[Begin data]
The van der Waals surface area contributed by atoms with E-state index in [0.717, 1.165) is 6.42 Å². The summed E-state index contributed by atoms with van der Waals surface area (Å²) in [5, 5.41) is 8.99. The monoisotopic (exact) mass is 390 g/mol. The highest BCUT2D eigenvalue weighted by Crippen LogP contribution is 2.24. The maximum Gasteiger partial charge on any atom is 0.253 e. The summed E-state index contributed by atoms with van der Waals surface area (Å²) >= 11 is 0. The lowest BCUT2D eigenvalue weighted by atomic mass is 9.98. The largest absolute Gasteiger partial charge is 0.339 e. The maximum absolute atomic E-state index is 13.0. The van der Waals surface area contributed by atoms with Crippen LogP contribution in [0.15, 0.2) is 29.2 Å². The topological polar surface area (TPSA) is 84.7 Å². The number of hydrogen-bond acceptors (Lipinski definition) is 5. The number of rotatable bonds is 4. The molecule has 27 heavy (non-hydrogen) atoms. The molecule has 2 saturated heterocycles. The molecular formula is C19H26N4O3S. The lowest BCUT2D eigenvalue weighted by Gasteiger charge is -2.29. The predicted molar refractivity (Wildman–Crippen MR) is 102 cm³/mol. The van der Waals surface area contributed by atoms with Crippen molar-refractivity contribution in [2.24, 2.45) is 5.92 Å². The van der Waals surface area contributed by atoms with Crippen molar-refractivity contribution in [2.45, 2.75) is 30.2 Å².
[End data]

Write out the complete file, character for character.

The van der Waals surface area contributed by atoms with E-state index in [0.717, 1.165) is 6.42 Å². The summed E-state index contributed by atoms with van der Waals surface area (Å²) in [5, 5.41) is 8.99. The monoisotopic (exact) mass is 390 g/mol. The highest BCUT2D eigenvalue weighted by Crippen LogP contribution is 2.24. The maximum Gasteiger partial charge on any atom is 0.253 e. The summed E-state index contributed by atoms with van der Waals surface area (Å²) >= 11 is 0. The lowest BCUT2D eigenvalue weighted by atomic mass is 9.98. The largest absolute Gasteiger partial charge is 0.339 e. The maximum absolute atomic E-state index is 13.0. The van der Waals surface area contributed by atoms with Crippen LogP contribution in [0.15, 0.2) is 29.2 Å². The topological polar surface area (TPSA) is 84.7 Å². The number of hydrogen-bond acceptors (Lipinski definition) is 5. The number of rotatable bonds is 4. The molecule has 27 heavy (non-hydrogen) atoms. The molecule has 2 saturated heterocycles. The molecular formula is C19H26N4O3S. The lowest BCUT2D eigenvalue weighted by Gasteiger charge is -2.29. The predicted molar refractivity (Wildman–Crippen MR) is 102 cm³/mol. The van der Waals surface area contributed by atoms with Crippen molar-refractivity contribution in [2.24, 2.45) is 5.92 Å². The van der Waals surface area contributed by atoms with Crippen molar-refractivity contribution in [2.45, 2.75) is 30.2 Å².